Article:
Experts: The Outlook is Brighter for Small Business

‘There’s a general feeling of optimism by and large for 2022’

Steve Yablonski

The general consensus is that there is still a lot of COVID-19-related challenges that small businesses are facing, according to Andrew Fish, senior vice president, business development at CenterState CEO.

Andrew Fish
Andrew Fish

“It depends on the type of business,” he said. “Those that interact directly with customers, they’re still struggling. By and large there is some optimism and things are getting better.”

But there are still some major challenges — labor shortages for one, he pointed out.

“There is still a large part of the workforce that hasn’t come back to work yet. Everyone is struggling to find people at just about every level,” he said.

“Those are themes that we are hearing. “We are still hearing a lot of challenges regarding the supply chain, in terms of getting material. It’s a logistics issue largely for anything coming in from overseas, tied up at ports.”

But there’s a general feeling of optimism by and large for 2022, he added.

Throughout the pandemic, small businesses have struggled to survive.

John Halleron
John Halleron

Things have been looking better for them of late. The Syracuse metro area economy continues to recover from the pandemic-induced recession.

“Small business has handled the pandemic quite well in my opinion,” said John Halleron, senior business adviser with the Small Business Development Center at SUNY Oswego. “Many have rethought their hours, offerings and staffing levels. This is particularly true in the restaurant businesses.”

Being a small business allows for much easier modifications, he said, noting that decisions can be made and executed as needed, as opposed to waiting for corporate instructions.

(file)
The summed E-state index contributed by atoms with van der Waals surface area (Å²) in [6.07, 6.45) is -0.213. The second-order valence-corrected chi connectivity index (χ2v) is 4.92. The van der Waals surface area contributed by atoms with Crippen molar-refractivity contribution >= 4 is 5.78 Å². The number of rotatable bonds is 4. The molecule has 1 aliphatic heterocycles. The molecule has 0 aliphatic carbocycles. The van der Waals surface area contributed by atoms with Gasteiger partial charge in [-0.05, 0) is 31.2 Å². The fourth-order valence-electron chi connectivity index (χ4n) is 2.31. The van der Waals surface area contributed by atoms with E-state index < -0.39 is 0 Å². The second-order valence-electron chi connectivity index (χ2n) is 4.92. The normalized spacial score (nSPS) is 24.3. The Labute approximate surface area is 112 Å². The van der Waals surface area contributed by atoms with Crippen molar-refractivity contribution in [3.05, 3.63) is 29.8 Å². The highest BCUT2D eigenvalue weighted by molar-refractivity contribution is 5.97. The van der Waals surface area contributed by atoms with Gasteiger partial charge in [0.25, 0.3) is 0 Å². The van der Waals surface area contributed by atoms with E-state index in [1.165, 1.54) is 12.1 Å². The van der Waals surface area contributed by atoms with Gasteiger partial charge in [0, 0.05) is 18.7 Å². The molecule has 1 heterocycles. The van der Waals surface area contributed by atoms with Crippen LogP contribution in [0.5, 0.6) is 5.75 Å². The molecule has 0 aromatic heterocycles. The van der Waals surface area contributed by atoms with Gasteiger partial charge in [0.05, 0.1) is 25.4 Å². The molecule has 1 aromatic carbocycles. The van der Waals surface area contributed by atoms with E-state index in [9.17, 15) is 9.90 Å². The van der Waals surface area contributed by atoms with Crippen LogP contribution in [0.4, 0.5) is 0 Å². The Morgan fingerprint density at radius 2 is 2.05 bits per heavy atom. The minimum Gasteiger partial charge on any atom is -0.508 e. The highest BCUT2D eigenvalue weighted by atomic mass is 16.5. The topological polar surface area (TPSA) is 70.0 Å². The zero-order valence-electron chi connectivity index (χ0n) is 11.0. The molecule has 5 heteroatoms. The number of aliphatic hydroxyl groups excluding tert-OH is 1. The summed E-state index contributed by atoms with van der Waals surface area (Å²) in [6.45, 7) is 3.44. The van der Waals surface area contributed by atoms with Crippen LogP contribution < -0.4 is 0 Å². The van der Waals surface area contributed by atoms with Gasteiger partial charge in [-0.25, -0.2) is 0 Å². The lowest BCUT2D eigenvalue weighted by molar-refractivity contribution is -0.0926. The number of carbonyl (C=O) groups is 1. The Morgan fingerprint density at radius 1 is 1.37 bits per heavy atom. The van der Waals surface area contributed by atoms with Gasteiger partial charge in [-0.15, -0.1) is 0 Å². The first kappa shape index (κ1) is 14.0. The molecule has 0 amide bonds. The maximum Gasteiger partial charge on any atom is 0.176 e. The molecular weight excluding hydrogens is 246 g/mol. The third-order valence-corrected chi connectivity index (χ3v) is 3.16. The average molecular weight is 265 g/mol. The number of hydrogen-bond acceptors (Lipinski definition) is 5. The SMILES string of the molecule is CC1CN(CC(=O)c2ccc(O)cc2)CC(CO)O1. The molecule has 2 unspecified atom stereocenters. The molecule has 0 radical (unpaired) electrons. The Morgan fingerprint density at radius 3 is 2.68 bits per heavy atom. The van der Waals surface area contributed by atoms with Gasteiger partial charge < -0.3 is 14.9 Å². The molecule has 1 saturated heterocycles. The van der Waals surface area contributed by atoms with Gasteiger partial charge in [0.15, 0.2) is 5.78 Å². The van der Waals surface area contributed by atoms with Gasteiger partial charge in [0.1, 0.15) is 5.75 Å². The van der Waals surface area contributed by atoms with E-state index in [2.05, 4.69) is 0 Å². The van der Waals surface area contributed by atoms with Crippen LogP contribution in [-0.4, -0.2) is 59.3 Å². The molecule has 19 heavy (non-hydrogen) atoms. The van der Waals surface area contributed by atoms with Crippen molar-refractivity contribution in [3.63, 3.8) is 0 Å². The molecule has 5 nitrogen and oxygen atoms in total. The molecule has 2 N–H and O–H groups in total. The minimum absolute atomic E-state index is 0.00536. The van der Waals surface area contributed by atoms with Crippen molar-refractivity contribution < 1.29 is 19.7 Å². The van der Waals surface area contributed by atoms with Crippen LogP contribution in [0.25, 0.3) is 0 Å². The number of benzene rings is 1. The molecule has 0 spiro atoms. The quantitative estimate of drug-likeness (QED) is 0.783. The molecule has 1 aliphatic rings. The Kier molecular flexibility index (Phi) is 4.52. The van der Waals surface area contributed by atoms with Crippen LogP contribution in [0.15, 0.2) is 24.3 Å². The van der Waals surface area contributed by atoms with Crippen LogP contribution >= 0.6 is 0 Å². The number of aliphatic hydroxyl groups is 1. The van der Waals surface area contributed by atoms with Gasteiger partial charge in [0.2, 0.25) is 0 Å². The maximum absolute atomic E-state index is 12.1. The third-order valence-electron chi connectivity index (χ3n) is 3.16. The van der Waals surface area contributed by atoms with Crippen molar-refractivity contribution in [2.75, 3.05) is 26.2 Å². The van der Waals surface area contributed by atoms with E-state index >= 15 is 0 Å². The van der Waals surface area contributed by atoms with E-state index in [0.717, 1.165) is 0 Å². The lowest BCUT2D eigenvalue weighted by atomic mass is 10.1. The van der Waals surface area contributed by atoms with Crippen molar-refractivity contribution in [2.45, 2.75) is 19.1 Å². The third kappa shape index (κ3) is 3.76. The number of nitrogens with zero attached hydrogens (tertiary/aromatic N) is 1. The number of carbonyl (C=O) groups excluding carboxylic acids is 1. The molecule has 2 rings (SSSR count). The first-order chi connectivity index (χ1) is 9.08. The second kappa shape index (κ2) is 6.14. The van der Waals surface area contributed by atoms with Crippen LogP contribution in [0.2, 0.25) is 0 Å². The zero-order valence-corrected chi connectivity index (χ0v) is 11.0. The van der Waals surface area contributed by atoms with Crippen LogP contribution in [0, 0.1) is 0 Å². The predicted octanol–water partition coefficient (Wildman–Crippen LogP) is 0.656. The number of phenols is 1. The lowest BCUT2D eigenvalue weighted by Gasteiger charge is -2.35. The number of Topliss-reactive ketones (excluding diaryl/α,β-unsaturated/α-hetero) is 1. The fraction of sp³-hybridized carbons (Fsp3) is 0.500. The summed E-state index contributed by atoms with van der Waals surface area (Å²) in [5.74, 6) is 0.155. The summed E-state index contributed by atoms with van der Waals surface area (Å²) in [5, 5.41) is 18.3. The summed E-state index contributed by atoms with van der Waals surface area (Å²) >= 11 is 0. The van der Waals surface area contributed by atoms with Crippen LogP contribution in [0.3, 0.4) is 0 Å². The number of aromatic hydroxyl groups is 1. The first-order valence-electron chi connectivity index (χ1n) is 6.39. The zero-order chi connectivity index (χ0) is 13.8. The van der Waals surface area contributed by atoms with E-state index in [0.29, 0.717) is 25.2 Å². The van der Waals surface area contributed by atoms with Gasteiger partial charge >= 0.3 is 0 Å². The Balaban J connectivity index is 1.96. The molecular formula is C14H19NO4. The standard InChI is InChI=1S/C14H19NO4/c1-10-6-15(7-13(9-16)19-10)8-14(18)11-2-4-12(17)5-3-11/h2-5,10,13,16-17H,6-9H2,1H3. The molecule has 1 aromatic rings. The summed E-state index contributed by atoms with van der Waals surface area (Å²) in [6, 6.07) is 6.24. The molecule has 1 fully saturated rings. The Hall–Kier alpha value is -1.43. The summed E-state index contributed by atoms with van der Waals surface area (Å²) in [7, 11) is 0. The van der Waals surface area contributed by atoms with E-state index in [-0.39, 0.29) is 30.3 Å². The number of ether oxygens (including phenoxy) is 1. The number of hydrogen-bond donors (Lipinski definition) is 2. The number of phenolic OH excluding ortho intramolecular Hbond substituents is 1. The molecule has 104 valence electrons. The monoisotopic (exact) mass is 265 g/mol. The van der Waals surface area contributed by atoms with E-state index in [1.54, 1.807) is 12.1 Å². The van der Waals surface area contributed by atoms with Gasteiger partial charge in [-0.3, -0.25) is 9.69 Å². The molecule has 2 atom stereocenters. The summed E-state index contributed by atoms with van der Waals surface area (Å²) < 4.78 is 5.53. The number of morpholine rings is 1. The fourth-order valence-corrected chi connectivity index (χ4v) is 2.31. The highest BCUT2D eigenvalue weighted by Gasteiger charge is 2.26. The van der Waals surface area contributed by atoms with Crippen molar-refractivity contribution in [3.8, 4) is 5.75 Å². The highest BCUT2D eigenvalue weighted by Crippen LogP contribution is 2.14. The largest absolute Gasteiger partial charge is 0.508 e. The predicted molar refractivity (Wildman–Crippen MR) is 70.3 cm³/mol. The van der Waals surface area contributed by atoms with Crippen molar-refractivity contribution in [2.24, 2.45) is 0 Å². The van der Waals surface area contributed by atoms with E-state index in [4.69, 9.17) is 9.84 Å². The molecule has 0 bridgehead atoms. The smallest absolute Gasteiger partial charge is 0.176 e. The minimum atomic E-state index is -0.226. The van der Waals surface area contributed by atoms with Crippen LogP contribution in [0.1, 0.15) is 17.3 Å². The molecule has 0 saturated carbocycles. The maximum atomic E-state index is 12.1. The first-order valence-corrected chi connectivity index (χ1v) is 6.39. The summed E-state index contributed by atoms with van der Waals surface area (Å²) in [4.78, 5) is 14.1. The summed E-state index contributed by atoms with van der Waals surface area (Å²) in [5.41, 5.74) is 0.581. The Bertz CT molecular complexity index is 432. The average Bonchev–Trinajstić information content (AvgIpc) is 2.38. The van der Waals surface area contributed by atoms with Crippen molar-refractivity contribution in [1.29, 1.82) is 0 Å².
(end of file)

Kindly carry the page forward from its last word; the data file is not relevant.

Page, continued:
“We don’t make predictions about what to expect in the future, especially given the unpredictable nature of COVID,” said Karen Knapik-Scalzo, associate economist, New York State Department of Labor.

Private-sector jobs continue to grow in the Syracuse MSA, as the area added 4,000 private-sector jobs between November 2020 and November 2021.

Bernard Paprocki
Bernard Paprocki

This represents a 1.6 % growth rate, according to Knapik-Scalzo.
“The metro area has still not reached pre-pandemic job levels. For example, the Syracuse metro area is still down by 16,200 private-sector jobs when compared to November 2019,” she added. “A declining labor force and some employers having difficulty recruiting workers, has hampered further job growth in the area.”

The Syracuse MSA unemployment rate has been trending down and reached 3.8 % in November 2021.

“It is a very good job market for jobseekers looking for work, especially within the accommodation and food services; professional and business services; transportation and warehousing; and manufacturing sectors,” she said.

“From a safety standpoint, I feel that the attitude of ‘smaller is better’ gives local businesses the advantage over big box stores,” Halleron said.

He added the number of startup businesses appears to be about the same.
“I feel that 2022 will be a welcome relief for many businesses,” Halleron said. “They have weathered the storm and will now reap the rewards.”

“Our small business ecosystem continues to recover thanks to vaccinations, allowing workers to come back to their jobs and offices safely,” agreed Small Business Administration Upstate New York District Director Bernard Paprocki. “As a result, unemployment levels have been cut. For example, in the metro Syracuse area, the high of 17.3% unemployment in 2020 was drastically reduced to just 3.8% as of the tally’s last reporting.”

The SBA guaranteed almost 1.1 million small business loans throughout its various traditional and economic aid programs in Upstate New York in FY21, totaling more than $61.6 billion, Paprocki pointed out.

“As small business owners continue to tackle issues ranging such as finding employees, supply chain solutions state and other state tax and regulatory issues, SBA resource partners like our small business development centers, SCORE counselors, veteran business outreach centers can provide individualized, one-on-one assistance for free,” Paprocki said. “What’s more, the SBA Upstate New York district will be promoting our traditional financing programs, particularly 7(a) working capital loans, to continue small business growth in our 34-county service area.”